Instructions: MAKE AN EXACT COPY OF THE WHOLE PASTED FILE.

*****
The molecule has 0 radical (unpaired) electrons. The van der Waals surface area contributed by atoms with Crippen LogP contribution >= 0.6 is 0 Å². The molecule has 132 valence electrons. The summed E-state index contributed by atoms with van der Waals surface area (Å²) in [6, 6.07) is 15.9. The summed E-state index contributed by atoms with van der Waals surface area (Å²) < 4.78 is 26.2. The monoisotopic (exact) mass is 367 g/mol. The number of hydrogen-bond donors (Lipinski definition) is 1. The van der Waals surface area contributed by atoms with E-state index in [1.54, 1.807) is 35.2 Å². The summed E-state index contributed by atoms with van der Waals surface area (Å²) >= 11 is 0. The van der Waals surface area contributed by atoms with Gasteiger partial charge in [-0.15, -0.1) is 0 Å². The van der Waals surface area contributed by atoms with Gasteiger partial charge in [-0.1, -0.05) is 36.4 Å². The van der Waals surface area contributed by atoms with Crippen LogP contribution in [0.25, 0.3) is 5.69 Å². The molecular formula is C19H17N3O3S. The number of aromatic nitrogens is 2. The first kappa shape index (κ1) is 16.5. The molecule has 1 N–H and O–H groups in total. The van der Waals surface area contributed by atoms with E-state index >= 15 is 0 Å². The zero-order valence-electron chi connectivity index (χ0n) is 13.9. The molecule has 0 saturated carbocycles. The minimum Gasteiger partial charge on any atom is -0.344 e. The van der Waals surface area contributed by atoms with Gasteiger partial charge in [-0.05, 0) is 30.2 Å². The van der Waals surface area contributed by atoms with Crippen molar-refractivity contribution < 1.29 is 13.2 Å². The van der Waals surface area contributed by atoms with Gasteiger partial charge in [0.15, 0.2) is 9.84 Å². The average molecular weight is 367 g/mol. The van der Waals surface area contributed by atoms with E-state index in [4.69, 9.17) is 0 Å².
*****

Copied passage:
The molecule has 0 radical (unpaired) electrons. The van der Waals surface area contributed by atoms with Crippen LogP contribution >= 0.6 is 0 Å². The molecule has 132 valence electrons. The summed E-state index contributed by atoms with van der Waals surface area (Å²) in [6, 6.07) is 15.9. The summed E-state index contributed by atoms with van der Waals surface area (Å²) < 4.78 is 26.2. The monoisotopic (exact) mass is 367 g/mol. The number of hydrogen-bond donors (Lipinski definition) is 1. The van der Waals surface area contributed by atoms with E-state index in [1.54, 1.807) is 35.2 Å². The summed E-state index contributed by atoms with van der Waals surface area (Å²) >= 11 is 0. The van der Waals surface area contributed by atoms with Gasteiger partial charge in [-0.15, -0.1) is 0 Å². The van der Waals surface area contributed by atoms with Gasteiger partial charge in [-0.1, -0.05) is 36.4 Å². The van der Waals surface area contributed by atoms with Crippen LogP contribution in [0.25, 0.3) is 5.69 Å². The molecular formula is C19H17N3O3S. The number of aromatic nitrogens is 2. The first kappa shape index (κ1) is 16.5. The molecule has 1 N–H and O–H groups in total. The van der Waals surface area contributed by atoms with E-state index >= 15 is 0 Å². The zero-order valence-electron chi connectivity index (χ0n) is 13.9. The molecule has 0 saturated carbocycles. The minimum Gasteiger partial charge on any atom is -0.344 e. The van der Waals surface area contributed by atoms with Gasteiger partial charge in [-0.05, 0) is 30.2 Å². The van der Waals surface area contributed by atoms with Crippen molar-refractivity contribution < 1.29 is 13.2 Å². The van der Waals surface area contributed by atoms with Gasteiger partial charge in [0.15, 0.2) is 9.84 Å². The average molecular weight is 367 g/mol. The van der Waals surface area contributed by atoms with E-state index in [4.69, 9.17) is 0 Å².